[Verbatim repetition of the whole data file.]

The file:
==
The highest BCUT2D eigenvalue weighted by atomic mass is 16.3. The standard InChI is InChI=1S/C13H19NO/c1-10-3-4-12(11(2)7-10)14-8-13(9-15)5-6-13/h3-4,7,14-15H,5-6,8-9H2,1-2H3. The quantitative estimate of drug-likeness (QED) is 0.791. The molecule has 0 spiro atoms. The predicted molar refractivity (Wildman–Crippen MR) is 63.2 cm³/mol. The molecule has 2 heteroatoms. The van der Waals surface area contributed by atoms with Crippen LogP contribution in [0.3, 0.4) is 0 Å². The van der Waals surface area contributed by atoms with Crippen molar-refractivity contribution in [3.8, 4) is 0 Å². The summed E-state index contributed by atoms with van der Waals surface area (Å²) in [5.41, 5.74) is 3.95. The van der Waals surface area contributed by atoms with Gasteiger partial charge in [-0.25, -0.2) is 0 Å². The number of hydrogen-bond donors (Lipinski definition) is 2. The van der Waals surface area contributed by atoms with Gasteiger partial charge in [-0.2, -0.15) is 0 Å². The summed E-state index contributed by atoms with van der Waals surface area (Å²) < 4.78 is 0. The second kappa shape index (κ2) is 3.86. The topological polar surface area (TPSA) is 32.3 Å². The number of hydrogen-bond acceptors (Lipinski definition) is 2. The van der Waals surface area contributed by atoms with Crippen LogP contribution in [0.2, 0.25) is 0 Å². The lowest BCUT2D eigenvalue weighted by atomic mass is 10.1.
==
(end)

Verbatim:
The highest BCUT2D eigenvalue weighted by atomic mass is 16.3. The standard InChI is InChI=1S/C13H19NO/c1-10-3-4-12(11(2)7-10)14-8-13(9-15)5-6-13/h3-4,7,14-15H,5-6,8-9H2,1-2H3. The quantitative estimate of drug-likeness (QED) is 0.791. The molecule has 0 spiro atoms. The predicted molar refractivity (Wildman–Crippen MR) is 63.2 cm³/mol. The molecule has 2 heteroatoms. The van der Waals surface area contributed by atoms with Crippen LogP contribution in [0.3, 0.4) is 0 Å². The van der Waals surface area contributed by atoms with Crippen molar-refractivity contribution in [3.8, 4) is 0 Å². The summed E-state index contributed by atoms with van der Waals surface area (Å²) in [5.41, 5.74) is 3.95. The van der Waals surface area contributed by atoms with Gasteiger partial charge in [-0.25, -0.2) is 0 Å². The number of hydrogen-bond donors (Lipinski definition) is 2. The van der Waals surface area contributed by atoms with Gasteiger partial charge in [-0.2, -0.15) is 0 Å². The summed E-state index contributed by atoms with van der Waals surface area (Å²) < 4.78 is 0. The second kappa shape index (κ2) is 3.86. The topological polar surface area (TPSA) is 32.3 Å². The number of hydrogen-bond acceptors (Lipinski definition) is 2. The van der Waals surface area contributed by atoms with Crippen LogP contribution in [0.2, 0.25) is 0 Å². The lowest BCUT2D eigenvalue weighted by atomic mass is 10.1.